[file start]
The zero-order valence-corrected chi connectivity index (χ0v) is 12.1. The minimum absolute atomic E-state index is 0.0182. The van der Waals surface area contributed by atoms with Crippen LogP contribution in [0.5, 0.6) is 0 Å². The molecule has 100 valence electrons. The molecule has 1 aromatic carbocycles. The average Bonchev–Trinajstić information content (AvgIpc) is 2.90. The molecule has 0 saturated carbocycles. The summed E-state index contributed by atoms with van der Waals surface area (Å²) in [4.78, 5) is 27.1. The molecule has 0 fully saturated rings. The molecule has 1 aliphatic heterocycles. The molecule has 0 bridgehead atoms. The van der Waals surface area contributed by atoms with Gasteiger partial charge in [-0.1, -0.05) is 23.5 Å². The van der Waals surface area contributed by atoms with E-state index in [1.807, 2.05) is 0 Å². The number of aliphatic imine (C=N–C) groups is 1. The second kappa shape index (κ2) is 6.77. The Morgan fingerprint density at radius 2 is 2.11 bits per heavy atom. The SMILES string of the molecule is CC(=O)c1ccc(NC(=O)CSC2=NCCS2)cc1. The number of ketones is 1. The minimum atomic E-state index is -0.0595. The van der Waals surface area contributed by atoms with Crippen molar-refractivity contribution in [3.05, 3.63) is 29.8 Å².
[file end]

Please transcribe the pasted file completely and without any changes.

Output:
The zero-order valence-corrected chi connectivity index (χ0v) is 12.1. The minimum absolute atomic E-state index is 0.0182. The van der Waals surface area contributed by atoms with Crippen LogP contribution in [0.5, 0.6) is 0 Å². The molecule has 100 valence electrons. The molecule has 1 aromatic carbocycles. The average Bonchev–Trinajstić information content (AvgIpc) is 2.90. The molecule has 0 saturated carbocycles. The summed E-state index contributed by atoms with van der Waals surface area (Å²) in [4.78, 5) is 27.1. The molecule has 0 fully saturated rings. The molecule has 1 aliphatic heterocycles. The molecule has 0 bridgehead atoms. The van der Waals surface area contributed by atoms with Gasteiger partial charge in [-0.1, -0.05) is 23.5 Å². The van der Waals surface area contributed by atoms with E-state index in [1.807, 2.05) is 0 Å². The number of aliphatic imine (C=N–C) groups is 1. The second kappa shape index (κ2) is 6.77. The Morgan fingerprint density at radius 2 is 2.11 bits per heavy atom. The SMILES string of the molecule is CC(=O)c1ccc(NC(=O)CSC2=NCCS2)cc1. The number of ketones is 1. The minimum atomic E-state index is -0.0595. The van der Waals surface area contributed by atoms with Crippen molar-refractivity contribution in [3.05, 3.63) is 29.8 Å².